Wednesday, May 4, 2011

Happy Birthday, Glenda Baggott: Hyperphobic Matriarch and Dream Mother


I make references to Glenda Baggott all the time.

For example, I've written (for Real Simple magazine -- perhaps not an exact quote but close):

"My mother, Glenda Baggott, is a hyper-phobic matriarch constructed out of the hardy starch of pure love and I'm her fourth and final creation, her prodigy, now grown. She has spent her life creating Rules for Our Family's Survival -- they include elaborate categories of things that can kill you and not just the most obvious maternal dangers: water fountains, public toilets, foods ingested past their sell-by dates, asbestos-wrapped furnace pipes, pesticide-sprayed grapes, unfiltered tap water. Her list is more elaborate: lying down on bare grass, standing near idling cars, elastic – in most forms, canned peaches, unscraped bananas, flea collars, mop water smeared on grocery store linoleum (which will rear its ugly head in this essay), louver blinds, any form of mushroom or shellfish, orange juice sipped from coffee mugs, especially coffee mugs bought while on vacation in Mexico..."


GIRL TALK is a mother-daughter novel. THE MISS AMERICA FAMILY a mother-son story.

Here's an outtake from p. 11 and my own life:

"I’d just started to notice how bizarre our relationship was, the way she’d never allowed anything to be too itchy or tight on me, and still snipped the elastic around the waistband of my underwear and the thick edge around the leg holes. “It might diminish your circulation,” she claimed. I assumed she meant the circulation to my balls, but was never clear on that. I was once called to the principal’s office in seventh grade because she couldn’t remember if she’d peeled the waxy edge off of my bologna sandwich or not, and, afraid that it might be toxic, she wanted me to check first. The secretary told this to me, trying desperately to keep a straight face. My mother had, in fact, peeled off the waxy edge. And she was still at it, cutting my fruit for me in small pieces to minimize the risk of choking. I was born sickly and she never got over it, but it’s more than that, too. I mean, when I was Mitzie’s age, for example, I wanted a cat and she wouldn’t let me have one, but she offered to let me pet her slippered feet while she purred. What was stranger was that I liked petting her fuzzy slippers, liked listening to her purr."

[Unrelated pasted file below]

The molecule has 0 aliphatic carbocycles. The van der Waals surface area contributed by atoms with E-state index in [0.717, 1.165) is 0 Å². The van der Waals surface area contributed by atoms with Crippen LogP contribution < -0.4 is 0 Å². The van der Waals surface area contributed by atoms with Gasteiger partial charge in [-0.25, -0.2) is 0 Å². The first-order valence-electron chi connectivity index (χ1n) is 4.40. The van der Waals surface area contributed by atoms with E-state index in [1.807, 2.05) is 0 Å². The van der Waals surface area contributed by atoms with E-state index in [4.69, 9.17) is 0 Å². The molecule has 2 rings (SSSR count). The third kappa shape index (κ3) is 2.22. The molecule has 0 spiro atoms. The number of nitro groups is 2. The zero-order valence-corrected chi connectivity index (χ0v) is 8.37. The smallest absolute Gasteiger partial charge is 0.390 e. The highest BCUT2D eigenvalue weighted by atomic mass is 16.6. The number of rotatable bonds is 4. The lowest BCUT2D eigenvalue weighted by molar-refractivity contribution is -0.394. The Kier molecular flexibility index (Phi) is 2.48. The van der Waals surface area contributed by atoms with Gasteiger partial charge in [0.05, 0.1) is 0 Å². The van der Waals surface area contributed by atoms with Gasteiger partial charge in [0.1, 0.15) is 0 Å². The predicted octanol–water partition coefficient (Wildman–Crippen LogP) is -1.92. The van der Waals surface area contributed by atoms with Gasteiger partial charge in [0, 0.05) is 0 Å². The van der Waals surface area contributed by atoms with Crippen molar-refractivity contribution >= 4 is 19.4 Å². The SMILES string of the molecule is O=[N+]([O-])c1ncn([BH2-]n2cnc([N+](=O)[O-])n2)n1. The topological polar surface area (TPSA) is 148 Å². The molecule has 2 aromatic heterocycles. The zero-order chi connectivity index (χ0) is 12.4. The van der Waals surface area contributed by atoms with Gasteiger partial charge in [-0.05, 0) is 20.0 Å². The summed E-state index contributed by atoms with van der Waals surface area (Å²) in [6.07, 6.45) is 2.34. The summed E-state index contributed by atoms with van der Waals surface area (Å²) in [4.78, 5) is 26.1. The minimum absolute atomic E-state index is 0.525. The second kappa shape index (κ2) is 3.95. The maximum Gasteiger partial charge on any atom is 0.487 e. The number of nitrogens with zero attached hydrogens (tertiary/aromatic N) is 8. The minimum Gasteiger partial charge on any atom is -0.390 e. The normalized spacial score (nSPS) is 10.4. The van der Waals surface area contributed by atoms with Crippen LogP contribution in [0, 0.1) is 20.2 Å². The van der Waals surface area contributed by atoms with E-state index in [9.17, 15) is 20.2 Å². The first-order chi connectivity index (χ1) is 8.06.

Did I get sent to the principal's office in 7th grade because of the possible toxicity of wax? I did.

THE MADAM is based on the life of my mother's mother -- the family stories I'd heard all my life. There's that hugely important mother figure in MY HUSBAND'S SWEETHEARTS and THE PROVENCE CURE FOR THE BROKENHEARTED -- in one she wears a valor sweatsuit and has a well-endowed dachshund and in the other she wears linen and swoops her hear up in a French twist.

And then there are the novels of mine where the mother is simply longed for, dead and gone, but more present in her absence: my N.E. Bode books -- THE ANYBODIES Trilogy and THE SLIPPERY MAP and then THE PRETEND WIFE (Asher).

The central haunting figure in the upcoming PURE Trilogy? Yes. The mother.

Too many of my essays to count are about Glenda Baggott, including the recent Best American Essays notable: "For All the Ladies in my Mother's Book Group."

My entire first collection of poetry THIS COUNTRY OF MOTHERS? Um, yes. Glenda Baggott.

The novel that I've been writing for the last ten years -- now called THE 7th PACT OF THE WINSLOW SISTERS -- central mother figure holds it all together.

So, yes. Glenda Baggott. She is a force of nature. Her mother had her at seventeen. She was an only child, a redhead. Her parents ran an oyster bar. Their marriage was volatile. But her mother protected her from the larger world, put her in Catholic school, and had her learn the piano. And my mother drilled the piano up into her fingers. By 13, she was practicing three hours a day. She was obsessive-compulsive, yes. It runs in the family -- keys are keys are keys.

I remember her apologizing to me once. She walked into the playroom, turned off the television and said, "I'm sorry and you'd just better forgive me." She once threw a dinner roll at my father because he wouldn't share it with her. She once threw a fork over her shoulder into the kitchen, where it banged around, because it wasn't the right kind of fork. But as loud and fiery as she gets, she's also the first to laugh at herself.

She gave me the greatest gift a parent can give to a writer -- the permission to write about her. When someone asks her if my writing embarrasses her or upsets her, my mother says, "My daughter writes what she has to," which is a line she picked up from an interview with Faulkner's mother. And, even better, that permission gave me access to a goldmine of material. Glenda Baggott is a writer's gift.

Many medical breakthroughs and reversals my mother has called years ahead. In fact, I'd go so far to say that she was one of the first true leading pioneers of germphobia. She no longer the only one with handiwipes. She's not the only one who knows how not to touch anything while in a public restroom. She started a movement.

A woman who knows her own mind.
A woman who dresses up by brushing her hair.
A Pulitzer-level braggart about her offspring.
A hot head.
A sage advisor.
A woman who can take off an itchy bra in two seconds and pull it out of her sleeve like a weird feminist magician.

Glenda Baggott.

Thanks for having me as your baby for all these years!

HAPPY BIRTHDAY!